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Prince William shares 'painful memory' of when he learned about Diana's death

The prince said he experienced some "dark days of grief" when he found out about his mother's death while he was on a trip to Scotland in 1997.
/ Source: TODAY

Prince William recently shared some details about how he coped in the days following his mother’s death.

The Duke of Cambridge, who was 15 years old when Princess Diana died in 1997, was at the royal family’s Scottish holiday home when the tragedy occurred.

“Scotland is the source of some of my happiest memories but also some of my saddest. I was in Balmoral when I was told my mother had died,” he said in a speech to the General Assembly of the Church of Scotland in Edinburgh on Saturday. “Still in shock, I found sanctuary in the service of Crathie Kirk (Church) that very morning. And in the dark days of grief that followed, I found comfort and solace in the Scottish outdoors.”

Prince Diana Death 1997
Prince Philip, Prince Charles, Prince William and Prince Harry pause to look at floral tributes to the late Princess Diana after a private church service at Crathie Kirk on Sept. 5, 1997. Robert Patterson / Mirrorpix via Getty Images

During his speech, William, 38, also reflected on the happy memories Scotland holds for him.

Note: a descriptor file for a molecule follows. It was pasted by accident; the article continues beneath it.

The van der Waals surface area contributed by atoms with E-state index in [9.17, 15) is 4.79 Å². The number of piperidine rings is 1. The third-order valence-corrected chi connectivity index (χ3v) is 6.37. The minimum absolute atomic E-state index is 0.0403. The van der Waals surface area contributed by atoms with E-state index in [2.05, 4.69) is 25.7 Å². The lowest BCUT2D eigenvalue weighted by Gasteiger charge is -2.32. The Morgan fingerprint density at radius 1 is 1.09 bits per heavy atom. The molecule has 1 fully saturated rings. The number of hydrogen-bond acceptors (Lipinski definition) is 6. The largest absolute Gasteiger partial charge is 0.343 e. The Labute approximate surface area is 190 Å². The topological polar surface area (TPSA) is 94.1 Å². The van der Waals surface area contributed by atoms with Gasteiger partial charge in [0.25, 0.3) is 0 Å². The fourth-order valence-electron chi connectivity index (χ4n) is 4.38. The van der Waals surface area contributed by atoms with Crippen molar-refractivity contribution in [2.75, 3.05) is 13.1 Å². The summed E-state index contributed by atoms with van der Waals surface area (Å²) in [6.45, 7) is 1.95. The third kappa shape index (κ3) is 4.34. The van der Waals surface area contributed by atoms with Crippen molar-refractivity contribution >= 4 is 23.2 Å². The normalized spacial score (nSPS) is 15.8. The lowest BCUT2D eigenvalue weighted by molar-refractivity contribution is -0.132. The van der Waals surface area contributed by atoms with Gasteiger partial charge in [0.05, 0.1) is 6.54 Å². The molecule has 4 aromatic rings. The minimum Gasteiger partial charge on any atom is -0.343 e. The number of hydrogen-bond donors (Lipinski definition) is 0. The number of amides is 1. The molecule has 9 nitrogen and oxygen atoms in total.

"Alongside this painful memory is one of great joy, because it was here in Scotland 20 years ago this year that I first met Catherine,” he said.

Prince William and Kate Middleton
Prince William and Kate Middleton posed together following their graduation on June 23, 2005.The Middleton Family via AP

William met the former Kate Middleton in 2001 when they were both students at University of St. Andrews, and they graduated together in 2005.

“Needless to say, the time when you meet your future wife holds a very special place in your heart,” the prince said. “George, Charlotte and Louis already know how dear Scotland is to both of us. And they are starting to build their own happy memories here too."

The prince’s visit to Scotland comes less than a week after an investigation alleged that former BBC journalist Martin Bashir used unethical tactics to land his landmark 1995 interview with Diana.

William issued a video statement in the wake of the release of the investigation’s findings, saying that the lies told to his mother to convince her to do the tell-all interview contributed to her “fear, paranoia and isolation.”

“In an era of fake news, public service broadcasting and a free press have never been more important," he said. "These failings, identified by investigative journalists, not only let my mother down, and my family down; they let the public down too."